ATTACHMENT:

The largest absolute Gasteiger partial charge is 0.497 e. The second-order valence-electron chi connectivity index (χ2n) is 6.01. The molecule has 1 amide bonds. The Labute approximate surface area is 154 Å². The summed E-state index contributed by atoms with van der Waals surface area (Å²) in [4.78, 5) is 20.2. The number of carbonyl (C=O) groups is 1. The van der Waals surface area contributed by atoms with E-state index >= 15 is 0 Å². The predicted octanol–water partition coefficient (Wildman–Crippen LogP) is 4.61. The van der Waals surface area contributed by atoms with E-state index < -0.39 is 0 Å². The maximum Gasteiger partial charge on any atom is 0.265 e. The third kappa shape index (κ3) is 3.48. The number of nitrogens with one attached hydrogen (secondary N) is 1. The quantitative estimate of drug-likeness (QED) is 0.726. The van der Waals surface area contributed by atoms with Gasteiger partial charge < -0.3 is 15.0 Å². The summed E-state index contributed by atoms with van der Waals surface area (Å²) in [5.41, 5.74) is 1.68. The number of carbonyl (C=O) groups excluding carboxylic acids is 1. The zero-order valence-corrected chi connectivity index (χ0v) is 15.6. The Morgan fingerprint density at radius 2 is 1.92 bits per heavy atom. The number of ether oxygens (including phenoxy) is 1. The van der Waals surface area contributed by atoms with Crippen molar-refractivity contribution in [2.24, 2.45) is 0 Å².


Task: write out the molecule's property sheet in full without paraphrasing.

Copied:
The largest absolute Gasteiger partial charge is 0.497 e. The second-order valence-electron chi connectivity index (χ2n) is 6.01. The molecule has 1 amide bonds. The Labute approximate surface area is 154 Å². The summed E-state index contributed by atoms with van der Waals surface area (Å²) in [4.78, 5) is 20.2. The number of carbonyl (C=O) groups is 1. The van der Waals surface area contributed by atoms with E-state index >= 15 is 0 Å². The predicted octanol–water partition coefficient (Wildman–Crippen LogP) is 4.61. The van der Waals surface area contributed by atoms with E-state index < -0.39 is 0 Å². The maximum Gasteiger partial charge on any atom is 0.265 e. The third kappa shape index (κ3) is 3.48. The number of nitrogens with one attached hydrogen (secondary N) is 1. The quantitative estimate of drug-likeness (QED) is 0.726. The van der Waals surface area contributed by atoms with Gasteiger partial charge < -0.3 is 15.0 Å². The summed E-state index contributed by atoms with van der Waals surface area (Å²) in [5.41, 5.74) is 1.68. The number of carbonyl (C=O) groups excluding carboxylic acids is 1. The zero-order valence-corrected chi connectivity index (χ0v) is 15.6. The Morgan fingerprint density at radius 2 is 1.92 bits per heavy atom. The number of ether oxygens (including phenoxy) is 1. The van der Waals surface area contributed by atoms with Crippen molar-refractivity contribution in [2.24, 2.45) is 0 Å².